wrightt


Latest posts by wrightt

Weed or plant

Posted: 11/04/2015 at 15:53

No plant is necessarily a weed, just a plant in the wrong place,as bluebells, muscari and foxgloves can all be called weeds by some people though I think this  could be colts foot which spreads by seed and underground  runners and is difficult to remove. I suggest you remove some to see how easy its is. If it flowers it will look like a yellow daisy and set seed easily, so don't let it if you decide to keep it 

Please recommend a flowering plant

Posted: 11/04/2015 at 15:35

In my garden where there are bluebells I have added snowdrops as they are well before the bluebells, narcissus and hyacinths as these are again before them, large evergreen ferns to provide interest all year around, native foxgloves digitalis purpurea to flower just after the bluebells (I grew from seed) and I have just added japanese anemones for late summer. I also have included some shrubs and pieris would work well for you on acidic soil. I have also used large heuchera which seem to be doing ok as well though I do not have any Allium triquetrum and you may need to remove some of this before planting any digitalis or heuchera. Never add plug plants as they will soon be consumed by the plants you have mentioned. You should also be able to grow small azaleas and rhododendrons which will complement the bluebells and come in lots of different colours. Check on their finishing size as some can grow huge whereas other will nit grow bigger than a couple of feet.

Docks

Posted: 10/08/2014 at 12:05

Thanks all I will try though there are hundreds of them. I think I will have to tackle one area at a time and just keep pulling any flower heads off the other areas so they cannot seed.

Docks

Posted: 08/08/2014 at 17:33

I used to have an area of about 50m square with paths through it which were full of ragged robin, cow parsley and buttercup but the last few years it has only come up with docks and lots of them. I sprayed the are off with roundup and once everything had died down replanted it in the spring with astilbe, troilius and iris etc but in amongst them is a huge number of docks and course grass so much so that I can barely see the plants I put in. I assume that I will have to dig everything out if I can find them. Does anyone have any suggestions as I am on heavy clay which is at the moment solid so not a hope of digging them all out and anyway the area is huge.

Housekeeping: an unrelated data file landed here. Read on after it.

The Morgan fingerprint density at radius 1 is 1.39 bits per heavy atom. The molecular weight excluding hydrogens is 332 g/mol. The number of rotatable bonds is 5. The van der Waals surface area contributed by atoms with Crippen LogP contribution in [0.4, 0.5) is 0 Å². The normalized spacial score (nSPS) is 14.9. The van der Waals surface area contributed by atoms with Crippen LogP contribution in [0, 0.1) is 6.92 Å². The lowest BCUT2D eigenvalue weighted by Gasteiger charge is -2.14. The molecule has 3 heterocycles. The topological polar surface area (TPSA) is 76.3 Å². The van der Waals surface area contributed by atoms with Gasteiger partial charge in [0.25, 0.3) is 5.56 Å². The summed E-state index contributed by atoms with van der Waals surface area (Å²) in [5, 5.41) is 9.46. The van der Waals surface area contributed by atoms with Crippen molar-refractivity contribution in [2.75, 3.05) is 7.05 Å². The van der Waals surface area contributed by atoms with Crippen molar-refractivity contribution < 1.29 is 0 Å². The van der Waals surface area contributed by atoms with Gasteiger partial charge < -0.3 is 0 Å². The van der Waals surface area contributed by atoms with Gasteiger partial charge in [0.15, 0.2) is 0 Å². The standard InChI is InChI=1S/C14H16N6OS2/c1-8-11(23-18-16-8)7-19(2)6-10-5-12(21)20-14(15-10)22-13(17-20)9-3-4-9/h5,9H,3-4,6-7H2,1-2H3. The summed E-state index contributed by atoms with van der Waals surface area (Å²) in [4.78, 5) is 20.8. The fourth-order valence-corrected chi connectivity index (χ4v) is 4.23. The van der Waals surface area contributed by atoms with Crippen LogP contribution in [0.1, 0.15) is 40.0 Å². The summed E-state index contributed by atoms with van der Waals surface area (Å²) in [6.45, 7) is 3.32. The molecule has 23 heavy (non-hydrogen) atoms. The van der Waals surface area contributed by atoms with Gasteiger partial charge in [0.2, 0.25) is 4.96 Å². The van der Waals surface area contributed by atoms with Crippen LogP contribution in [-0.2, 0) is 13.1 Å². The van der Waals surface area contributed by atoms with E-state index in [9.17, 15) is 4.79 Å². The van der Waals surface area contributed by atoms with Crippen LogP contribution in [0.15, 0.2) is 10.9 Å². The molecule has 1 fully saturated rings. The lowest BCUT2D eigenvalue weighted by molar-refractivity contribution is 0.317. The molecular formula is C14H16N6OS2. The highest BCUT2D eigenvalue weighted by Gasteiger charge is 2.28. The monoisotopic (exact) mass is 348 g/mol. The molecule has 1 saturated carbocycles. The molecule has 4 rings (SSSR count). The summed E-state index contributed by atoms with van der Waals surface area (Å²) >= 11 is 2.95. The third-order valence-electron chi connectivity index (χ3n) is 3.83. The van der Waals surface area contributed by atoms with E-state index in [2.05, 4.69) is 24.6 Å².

Astilbe

Posted: 28/07/2014 at 20:22

As my clumps are large and I will be splitting them, I am going to cut back half of each plant and see what happens, that way I will still get the brown ones with frost.

Weed or not!?

Posted: 28/07/2014 at 18:43

Don't just try to dig out the roots as they easily break and you end up with more and the roots can go down a very long way.

tomatoes with blind trusses

Posted: 28/07/2014 at 18:41

Probably yes as tomatoes don't like extremes at either end of the temperature scale.

Astilbe

Posted: 28/07/2014 at 18:32

Thanks for all your comments. I was just wondering as Monty said deadhead Buddleia for more flowers on Gardeners World on Friday which I have never done before so went straight out Saturday and deadheaded mine. Then wandered around the garden to see what else I could cut back that I never had before that would re-flower, and noticed the Astible and Ligularia Przewalskii, and though I normally leave both for winter interest as I love the frost on them wondered if I could get a second lot of flowers first.

Identifying a plant

Posted: 28/07/2014 at 18:18

It might also be sedge.

Curing my hedge? - Dying in parts

Posted: 26/07/2014 at 22:11

The privet hedge that I have, had to have one part taken out as I wanted the down pipe from the house fed into the well as it has a pump in this well to top up my pond. The privet hedge that was taken out was put in the pond to make sure it had enough water whilst trench was dug from down pipe to well and then it was replanted. The back of it was brown and did not change due  to the cherry tree behind it casting full shade. Despite pruning it is only just beginning to recover after two years.

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